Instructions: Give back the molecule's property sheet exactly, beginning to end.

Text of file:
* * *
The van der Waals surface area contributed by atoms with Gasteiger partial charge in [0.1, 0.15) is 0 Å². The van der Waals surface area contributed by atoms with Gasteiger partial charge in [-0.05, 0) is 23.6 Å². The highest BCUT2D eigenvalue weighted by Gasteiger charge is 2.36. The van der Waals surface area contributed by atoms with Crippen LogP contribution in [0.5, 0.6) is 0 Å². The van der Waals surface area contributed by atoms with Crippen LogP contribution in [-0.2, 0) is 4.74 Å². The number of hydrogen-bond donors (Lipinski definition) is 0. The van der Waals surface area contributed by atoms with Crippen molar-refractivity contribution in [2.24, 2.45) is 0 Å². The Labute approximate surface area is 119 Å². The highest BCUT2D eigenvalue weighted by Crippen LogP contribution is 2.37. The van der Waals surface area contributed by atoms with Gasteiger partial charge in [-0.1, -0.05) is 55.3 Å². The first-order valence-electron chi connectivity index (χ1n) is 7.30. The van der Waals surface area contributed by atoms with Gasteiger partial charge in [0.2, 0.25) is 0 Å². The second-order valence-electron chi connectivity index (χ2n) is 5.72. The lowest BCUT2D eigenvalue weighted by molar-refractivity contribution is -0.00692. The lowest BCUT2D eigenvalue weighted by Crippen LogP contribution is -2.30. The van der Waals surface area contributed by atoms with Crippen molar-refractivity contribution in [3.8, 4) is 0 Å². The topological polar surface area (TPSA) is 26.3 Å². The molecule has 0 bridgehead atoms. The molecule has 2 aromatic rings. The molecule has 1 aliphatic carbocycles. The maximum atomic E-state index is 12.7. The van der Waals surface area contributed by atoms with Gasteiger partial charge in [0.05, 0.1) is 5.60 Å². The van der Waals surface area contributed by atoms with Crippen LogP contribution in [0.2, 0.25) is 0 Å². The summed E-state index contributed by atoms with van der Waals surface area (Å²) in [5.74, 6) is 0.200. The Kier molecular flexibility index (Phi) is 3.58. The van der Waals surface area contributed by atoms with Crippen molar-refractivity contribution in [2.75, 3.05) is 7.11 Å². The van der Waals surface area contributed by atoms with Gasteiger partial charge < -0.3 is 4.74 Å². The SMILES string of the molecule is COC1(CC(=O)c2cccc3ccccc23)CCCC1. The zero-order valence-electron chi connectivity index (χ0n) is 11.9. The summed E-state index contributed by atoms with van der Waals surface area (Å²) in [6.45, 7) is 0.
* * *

The van der Waals surface area contributed by atoms with Gasteiger partial charge in [0.1, 0.15) is 0 Å². The van der Waals surface area contributed by atoms with Gasteiger partial charge in [-0.05, 0) is 23.6 Å². The highest BCUT2D eigenvalue weighted by Gasteiger charge is 2.36. The van der Waals surface area contributed by atoms with Crippen LogP contribution in [0.5, 0.6) is 0 Å². The van der Waals surface area contributed by atoms with Crippen LogP contribution in [-0.2, 0) is 4.74 Å². The number of hydrogen-bond donors (Lipinski definition) is 0. The van der Waals surface area contributed by atoms with Crippen molar-refractivity contribution in [2.24, 2.45) is 0 Å². The Labute approximate surface area is 119 Å². The highest BCUT2D eigenvalue weighted by Crippen LogP contribution is 2.37. The van der Waals surface area contributed by atoms with Gasteiger partial charge in [-0.1, -0.05) is 55.3 Å². The first-order valence-electron chi connectivity index (χ1n) is 7.30. The van der Waals surface area contributed by atoms with Gasteiger partial charge in [0.2, 0.25) is 0 Å². The second-order valence-electron chi connectivity index (χ2n) is 5.72. The lowest BCUT2D eigenvalue weighted by molar-refractivity contribution is -0.00692. The lowest BCUT2D eigenvalue weighted by Crippen LogP contribution is -2.30. The van der Waals surface area contributed by atoms with Crippen molar-refractivity contribution in [3.8, 4) is 0 Å². The topological polar surface area (TPSA) is 26.3 Å². The molecule has 0 bridgehead atoms. The molecule has 2 aromatic rings. The molecule has 1 aliphatic carbocycles. The maximum atomic E-state index is 12.7. The van der Waals surface area contributed by atoms with Gasteiger partial charge in [0.05, 0.1) is 5.60 Å². The van der Waals surface area contributed by atoms with Crippen LogP contribution in [0.2, 0.25) is 0 Å². The summed E-state index contributed by atoms with van der Waals surface area (Å²) in [5.74, 6) is 0.200. The Kier molecular flexibility index (Phi) is 3.58. The van der Waals surface area contributed by atoms with Crippen molar-refractivity contribution in [2.75, 3.05) is 7.11 Å². The van der Waals surface area contributed by atoms with Gasteiger partial charge < -0.3 is 4.74 Å². The SMILES string of the molecule is COC1(CC(=O)c2cccc3ccccc23)CCCC1. The zero-order valence-electron chi connectivity index (χ0n) is 11.9. The summed E-state index contributed by atoms with van der Waals surface area (Å²) in [6.45, 7) is 0.